Ghana to avoid oil curse - says World Bank
The World Bank says it believes Ghana can avoid the "Dutch disease" on account of established and well-managed mining and cocoa sectors as commercial oil production began on December 15, 2010.
According to the Country Director of the World Bank for Ghana, Ishac Diwan, "It's a bit of oil, not a whole lot, so it's not enough to give you the Dutch disease and a curse."
Cocoa and gold accounts for about 75 per cent of foreign exchange earnings for the country.
The current qood prices of both commodities on the international market have been a reprieve for the economic managers.
Ghana is yet to join the world oil cartel, the Organisation of Oil Producing Countries (OPEC), following the first flow of oil from the Jubilee field on December 15, 2010.
Ghana is expected to produce 120,000 barrels of oil per day after full swing oil operations of the Jubilee oil in the first quarter of 2011.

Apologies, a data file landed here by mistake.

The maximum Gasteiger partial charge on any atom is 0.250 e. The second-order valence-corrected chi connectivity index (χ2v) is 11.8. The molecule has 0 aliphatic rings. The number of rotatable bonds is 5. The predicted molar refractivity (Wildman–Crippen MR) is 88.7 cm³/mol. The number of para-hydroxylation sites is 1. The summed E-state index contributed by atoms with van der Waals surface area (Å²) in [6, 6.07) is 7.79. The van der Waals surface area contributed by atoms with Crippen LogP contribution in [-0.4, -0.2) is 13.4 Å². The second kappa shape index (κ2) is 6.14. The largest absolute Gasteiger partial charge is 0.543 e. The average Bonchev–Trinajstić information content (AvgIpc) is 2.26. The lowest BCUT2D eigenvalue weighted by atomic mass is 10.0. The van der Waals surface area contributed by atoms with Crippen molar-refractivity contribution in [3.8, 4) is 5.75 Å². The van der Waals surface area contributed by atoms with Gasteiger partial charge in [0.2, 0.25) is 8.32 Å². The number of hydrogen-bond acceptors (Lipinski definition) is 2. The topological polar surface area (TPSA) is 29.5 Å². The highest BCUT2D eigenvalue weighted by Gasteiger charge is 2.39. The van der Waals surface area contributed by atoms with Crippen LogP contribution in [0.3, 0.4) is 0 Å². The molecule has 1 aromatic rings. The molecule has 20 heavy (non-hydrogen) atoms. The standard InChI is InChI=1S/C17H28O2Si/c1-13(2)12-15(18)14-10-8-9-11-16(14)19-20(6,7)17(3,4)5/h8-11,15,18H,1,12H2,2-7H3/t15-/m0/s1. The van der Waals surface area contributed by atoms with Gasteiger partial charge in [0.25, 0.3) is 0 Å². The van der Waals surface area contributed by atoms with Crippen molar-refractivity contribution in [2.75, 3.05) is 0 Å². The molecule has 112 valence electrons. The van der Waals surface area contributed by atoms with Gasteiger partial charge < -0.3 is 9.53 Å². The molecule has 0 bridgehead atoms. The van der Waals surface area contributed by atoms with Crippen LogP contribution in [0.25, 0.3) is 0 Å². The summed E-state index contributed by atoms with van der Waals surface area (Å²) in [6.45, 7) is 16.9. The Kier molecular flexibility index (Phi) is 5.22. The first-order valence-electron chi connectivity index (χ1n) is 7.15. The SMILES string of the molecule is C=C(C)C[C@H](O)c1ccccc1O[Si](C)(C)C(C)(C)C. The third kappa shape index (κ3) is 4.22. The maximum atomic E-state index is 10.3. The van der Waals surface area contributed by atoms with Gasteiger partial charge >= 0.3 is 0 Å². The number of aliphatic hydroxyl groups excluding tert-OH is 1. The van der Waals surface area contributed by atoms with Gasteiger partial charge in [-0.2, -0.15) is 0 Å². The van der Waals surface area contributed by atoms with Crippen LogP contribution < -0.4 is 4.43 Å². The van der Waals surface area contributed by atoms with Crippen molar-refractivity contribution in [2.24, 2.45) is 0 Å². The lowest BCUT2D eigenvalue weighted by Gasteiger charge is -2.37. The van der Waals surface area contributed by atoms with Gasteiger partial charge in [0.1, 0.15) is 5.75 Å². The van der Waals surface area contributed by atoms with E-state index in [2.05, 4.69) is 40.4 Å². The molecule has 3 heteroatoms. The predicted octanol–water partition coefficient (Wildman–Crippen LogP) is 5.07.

Presently, at the initial drilling, Ghana is expecting on average of 55,000 barrels of oil per day until about April 2011.
Analysts say unlike many other oil-producing African nations whose oil sectors dominate the economy, making them central to conflict and corruption, Ghana's oil will be dwarfed by the established cocoa and mining industries and be managed by one of the region's most stable governments.
"Oil is not so big that it could just shift this country into a different political path. It's not a tsunami," Diwan was quoted as saying.
In an interview with Reuters, the World Bank Country Director referred to a Dutch discovery of gas in the 1960s and said that boosted the currency and undermined other exports.
Ghana expects to produce an average 120,000 barrels per day (bpd) from its off-shore Jubilee field with reserves estimated at 1.5 billion barrels.
Production is expected to increase to 250,000 bpd after three years , about an eighth of what nearby Nigeria produces now.